The inductive capacity of oral mesenchyme and its role in tooth development (1969-1970), by Edward J. Kollar and Grace R. Baird
Keywords: Teeth, Differentiation, Induction, Edward J. Kollar, Grace R. Baird
Between February 1969 and August 1970 Edward Kollar and Grace Baird, at the University of Chicago in Chicago, Illinois, published three papers that described a series of experiments using teeth from mouse embryos. Drawing upon a history of using tissue interactions to understand differentiation, Kollar and Baird designed their experiments to reveal how differentiated structures become differentiated. The experiments established the role of mesenchyme in tooth induction. Their work overturned a widely accepted theory that epithelium controls the identity of structure, also called structural specificity. Interactions between epithelium and mesenchyme control the development and differentiation of many body parts during embryonic development, including structures like hair and like the gastrointestinal tract. Thus, the discovery that mesenchyme drives induction and differentiation during epithelio-mesenchymal interactions had far-reaching effects.
Beginning in the 1950s, researchers started to investigate interactions between different tissues within embryos to understand how cells and tissues differentiate. John M. Cairns and John W. Saunders worked with chick embryos, respectively at the University of Texas in Austin, Texas, and Marquette University in Milwaukee, Wisconsin. In 1954 they presented evidence that mesoderm stimulates interactions between mesoderm and epithelium, and that it contributes to the structural specificity of the structures that developed from those interactions. Other researchers conducted studies that led to similar conclusions about the properties of mesoderm. However, mesoderm forms several different types of tissues, including mesenchyme, and it contributes to many embryonic characters, including some epithelial structures. Thus, scientists worked to narrow the signaling for tissue differentiation to a more specific source.
By the 1960s, researchers who studied tissue interactions highlighted the importance of both the epithelium and the mesenchyme, but they could not clarify the roles of the respective tissues or discern their inductive capacities. In 1963, Mary E. Rawles, then at the Carnegie Institute of Washington in Baltimore Maryland, published "Tissue Interactions in Scale and Feather Development as Studied in Dermal-epidermal Recombinations," in which she studied the development of feathers in bird embryos. Her work influenced many biologists to study how structures like scales and feathers differentiated from embryonic tissues. Despite recognizing the importance of epithelium and mesenchyme for development, scientists still lacked insight into the nature of their interactions; especially how epithelium and mesenchyme worked during differentiation and how they conferred structural specificity.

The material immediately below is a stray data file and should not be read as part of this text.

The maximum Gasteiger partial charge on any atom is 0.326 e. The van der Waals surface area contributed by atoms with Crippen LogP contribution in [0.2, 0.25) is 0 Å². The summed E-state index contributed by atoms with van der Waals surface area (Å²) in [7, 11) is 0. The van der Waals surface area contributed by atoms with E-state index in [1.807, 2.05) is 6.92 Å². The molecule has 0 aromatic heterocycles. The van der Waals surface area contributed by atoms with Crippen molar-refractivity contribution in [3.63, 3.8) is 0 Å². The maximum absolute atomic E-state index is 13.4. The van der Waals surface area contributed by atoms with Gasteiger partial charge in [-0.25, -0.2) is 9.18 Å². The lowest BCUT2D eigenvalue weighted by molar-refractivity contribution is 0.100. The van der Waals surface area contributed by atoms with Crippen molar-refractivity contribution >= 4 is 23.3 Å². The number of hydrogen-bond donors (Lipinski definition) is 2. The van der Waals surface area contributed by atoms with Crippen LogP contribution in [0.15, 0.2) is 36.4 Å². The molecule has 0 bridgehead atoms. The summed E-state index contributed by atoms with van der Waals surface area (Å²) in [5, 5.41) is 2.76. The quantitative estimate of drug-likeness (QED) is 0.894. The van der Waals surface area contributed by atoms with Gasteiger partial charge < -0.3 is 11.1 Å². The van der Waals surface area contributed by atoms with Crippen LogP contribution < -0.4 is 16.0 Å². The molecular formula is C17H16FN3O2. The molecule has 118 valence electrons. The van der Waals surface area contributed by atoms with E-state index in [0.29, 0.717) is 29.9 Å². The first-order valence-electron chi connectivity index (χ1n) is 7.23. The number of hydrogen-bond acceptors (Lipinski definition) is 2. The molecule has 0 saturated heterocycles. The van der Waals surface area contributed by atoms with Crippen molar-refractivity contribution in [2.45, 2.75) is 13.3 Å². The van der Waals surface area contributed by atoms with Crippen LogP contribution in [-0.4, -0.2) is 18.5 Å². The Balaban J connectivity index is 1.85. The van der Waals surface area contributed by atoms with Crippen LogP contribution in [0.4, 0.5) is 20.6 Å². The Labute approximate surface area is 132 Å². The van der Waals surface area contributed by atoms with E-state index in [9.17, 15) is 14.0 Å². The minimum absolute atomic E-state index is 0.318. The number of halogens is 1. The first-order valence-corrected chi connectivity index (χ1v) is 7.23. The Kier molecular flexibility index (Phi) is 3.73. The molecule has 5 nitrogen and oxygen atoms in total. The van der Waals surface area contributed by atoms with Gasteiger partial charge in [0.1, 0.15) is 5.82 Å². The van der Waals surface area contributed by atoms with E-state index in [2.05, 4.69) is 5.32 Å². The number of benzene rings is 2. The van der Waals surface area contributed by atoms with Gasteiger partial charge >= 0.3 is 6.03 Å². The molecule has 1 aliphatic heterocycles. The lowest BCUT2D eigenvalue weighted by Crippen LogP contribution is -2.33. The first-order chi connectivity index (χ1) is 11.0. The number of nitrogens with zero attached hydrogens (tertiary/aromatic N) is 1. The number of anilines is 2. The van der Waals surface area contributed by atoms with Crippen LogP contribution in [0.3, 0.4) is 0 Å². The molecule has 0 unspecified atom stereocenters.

to see how epithelio-mesenchymal interactions produce differentiated tissues, Kollar and Baird designed an experiment in 1969 to test the tissues' induction potentials in vitro. They wanted to understand the influence of the dental papilla, a mesenchymal embryonic structure seen as teeth develop, on the emergence of tooth shapes in the developing mouse tooth germ. Kollar and Baird isolated incisor and molar tooth germs from the mandibles of embryonic mice and soaked them in a solution to break the protein bonds between the mesenchyme and epithelium, a process called trypsinization. Once the mesenchyme from the dental papilla and the epithelium separated, Kollar and Baird joined the tissues into four sets of recombinants that, following Rawles' results in 1963, tested induction potentials between different developmental stages and between tissues derived from molars and incisors. The recombinants were then moved to Petri dishes and allowed to develop for several days, after which Kollar and Baird sectioned the recombinant structures to study their cells and tissues. The structures that developed in vitro always took the form of the teeth from which the mesenchyme derived—even when the two tissues were from different developmental stages. The results of these experiments showed that the mesenchyme directs tissue differentiation and structural specificity.
Kollar and Baird's 1969 results helped establish the role of the mesenchyme in tissue differentiation and structural specificity. However, their evidence didn't resolve all of the questions about epithelio-mesenchymal induction. Allowing the tissues to grow in vitro constrained the amount of time that they could develop, and consequently, the structures which formed were not completely like molars or incisors. Questions remained about the range over which mesenchyme taken from the mouth could induce specified and differentiated structures in epithelium from other parts of the embryo.